However, there was one face that he would never forget. It was a beautiful face etched into his memory. It was also a face of sadness and regret. It was her face as she turned to walk away. It was her face on that summer day when he knew that his life would never be the same.

The day was at a close, and darkness returned to his apartment. He slapped the button on the radio. It was already set to the oldies station. Usually, the music made him forget another uneventful day. This time, it brought her back into his dreams. This time, it brought back that feeling. Wait, it was more than a feeling.

It took him back to a certain time and a certain place. It took him back to that summer day when he did not close his eyes to sleep. He closed his eyes to her love, and, with those closed eyes, his watched her slip away.




The Final Hand

21 Mar

He had never been there before, but he had been to a thousand places just like it. Trash in the street. Dingy building. Some guy standing in the shadows by the door.

They nodded to each other as he walked through the door and made his way into a dimly lit room. However, it was the only light that the men in the room had probably seen in a while. They were creatures of the darkness. All they needed was a light shining down on the felt table covered with cards and chips.

He was a poker player, and these were his people.

He took the empty seat and looked around the table. A couple of them he had played against many times. The others were new. That did not matter. He would learn about them.

Through the night, he studied the players. He studied their playing style. He studied their mannerisms. He studied who they really were.

To his left sat someone who he knew well. A great athlete whose life peaked as a high school hero. His body was broken, and his competitive need could only be filled on the felt. The rest of the time he maintained the same field where he once dominated.

The next player was the typical guy who learned how to play by watching television. He had the hoodie. He had the cap low over his eyes. He should have been playing a fifty cent game at some backwoods casino.

Then, there was the man who looked like he had been sitting in the same chair for a hundred years. His eyes looked tired, and his face looked like it would crack if he smiled. At some point, he mentioned that he had won a tournament several years ago. It was said in passing but was meant as a declaration of the greatest moment of his life.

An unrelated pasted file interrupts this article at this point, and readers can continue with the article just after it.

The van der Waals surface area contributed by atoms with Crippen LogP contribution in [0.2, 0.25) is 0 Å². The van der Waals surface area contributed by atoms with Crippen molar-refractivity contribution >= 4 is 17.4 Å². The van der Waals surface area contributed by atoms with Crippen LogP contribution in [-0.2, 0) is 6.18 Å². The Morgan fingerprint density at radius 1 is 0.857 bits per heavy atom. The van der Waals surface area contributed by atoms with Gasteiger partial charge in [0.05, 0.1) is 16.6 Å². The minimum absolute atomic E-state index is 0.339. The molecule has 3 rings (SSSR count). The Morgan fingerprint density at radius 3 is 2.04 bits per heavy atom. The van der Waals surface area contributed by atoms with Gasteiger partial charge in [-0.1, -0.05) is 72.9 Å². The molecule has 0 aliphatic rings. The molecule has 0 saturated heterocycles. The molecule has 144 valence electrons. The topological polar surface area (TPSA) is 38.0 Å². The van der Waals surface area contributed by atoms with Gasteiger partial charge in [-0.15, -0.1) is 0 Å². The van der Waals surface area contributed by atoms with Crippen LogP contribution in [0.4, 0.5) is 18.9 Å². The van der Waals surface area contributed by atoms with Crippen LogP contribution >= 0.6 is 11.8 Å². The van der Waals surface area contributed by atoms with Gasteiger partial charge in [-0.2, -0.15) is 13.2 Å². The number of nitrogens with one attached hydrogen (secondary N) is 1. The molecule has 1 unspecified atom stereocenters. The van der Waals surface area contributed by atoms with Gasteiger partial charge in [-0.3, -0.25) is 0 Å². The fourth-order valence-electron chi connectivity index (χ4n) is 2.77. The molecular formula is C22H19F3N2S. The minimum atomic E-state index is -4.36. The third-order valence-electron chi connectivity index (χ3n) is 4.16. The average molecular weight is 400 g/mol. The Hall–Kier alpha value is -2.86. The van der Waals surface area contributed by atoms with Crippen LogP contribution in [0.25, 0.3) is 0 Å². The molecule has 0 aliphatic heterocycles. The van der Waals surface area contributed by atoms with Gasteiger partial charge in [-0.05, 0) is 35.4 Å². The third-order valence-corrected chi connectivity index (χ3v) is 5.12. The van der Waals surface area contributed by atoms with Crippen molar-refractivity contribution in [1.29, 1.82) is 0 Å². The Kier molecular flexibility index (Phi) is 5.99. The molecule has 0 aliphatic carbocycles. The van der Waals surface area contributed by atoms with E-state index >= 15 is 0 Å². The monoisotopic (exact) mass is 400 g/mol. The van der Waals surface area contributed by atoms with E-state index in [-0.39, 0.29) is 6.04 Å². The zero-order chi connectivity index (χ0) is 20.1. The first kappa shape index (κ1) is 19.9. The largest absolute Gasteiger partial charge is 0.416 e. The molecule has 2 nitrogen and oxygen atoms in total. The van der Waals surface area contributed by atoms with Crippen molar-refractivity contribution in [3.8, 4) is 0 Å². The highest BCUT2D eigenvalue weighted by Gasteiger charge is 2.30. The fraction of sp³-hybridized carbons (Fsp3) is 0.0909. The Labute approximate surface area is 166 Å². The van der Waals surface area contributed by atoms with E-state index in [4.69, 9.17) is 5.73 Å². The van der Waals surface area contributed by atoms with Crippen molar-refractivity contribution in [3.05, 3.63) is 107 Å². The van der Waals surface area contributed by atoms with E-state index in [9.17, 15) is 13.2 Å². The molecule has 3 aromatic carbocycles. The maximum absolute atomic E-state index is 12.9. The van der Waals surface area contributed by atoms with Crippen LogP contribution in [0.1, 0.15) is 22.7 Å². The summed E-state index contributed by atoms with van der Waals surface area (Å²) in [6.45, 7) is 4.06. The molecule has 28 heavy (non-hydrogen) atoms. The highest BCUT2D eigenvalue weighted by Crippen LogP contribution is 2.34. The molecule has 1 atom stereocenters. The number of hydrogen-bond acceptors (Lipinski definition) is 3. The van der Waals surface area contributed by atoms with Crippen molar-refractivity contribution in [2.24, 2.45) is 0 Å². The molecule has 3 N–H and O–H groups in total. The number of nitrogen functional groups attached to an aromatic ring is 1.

Across the table sat a man who was hard to read. He had dabbled in different jobs with varied levels of success. He liked to talk, which meant that his time as a car salesman and a real estate agent may have been the high points. Funny, his rate of conversation paralleled the size of his chip stack.

A hulking guy sat next to him. He was the type who lorded over the table and hoped to win with intimidation rather than skill. He did not talk much, the stereotypical strong silent type, but it did not take much time to discover that he was a short-haul truck driver who was thousands of dollars in debt.

The strangest one sat to the left of the Hulk. Not strange in the sense that he could be a serial killer. Strange in the sense that he did not belong in the room. He wore a sweater vest and glasses. He was educated. Why was he in the room? Did he worked in a skyscraper and get his thrills by playing in the gutters? It was difficult to figure out.

The last player was the one he knew best. The one who put this game together. He played wild and lived wilder. He played this game, but the game possessed him. He had won money at the game, but, in return, he had lost his family to the game.

As the hands flew by, he studied the other eight men at the table. He lost track of the cards and of his chip stack. The game became a blur.

As he studied his opponents, he began to realize that he did not want to play anymore. There was a time when he, like the others in the room, lived for poker. However, he did not care about winning or losing. He wanted to be out of that game. He wanted to be away from that table. He wanted to be out of that room.

He wanted to be where life meant more than a handful of cards. He wanted to care about more than the flop, the turn and the river.

A line from a long forgotten movie came to him.

This game had lost its allure.

On the next hand, he went all in without looking at his cards.All In

It was time to go home and leave this game behind.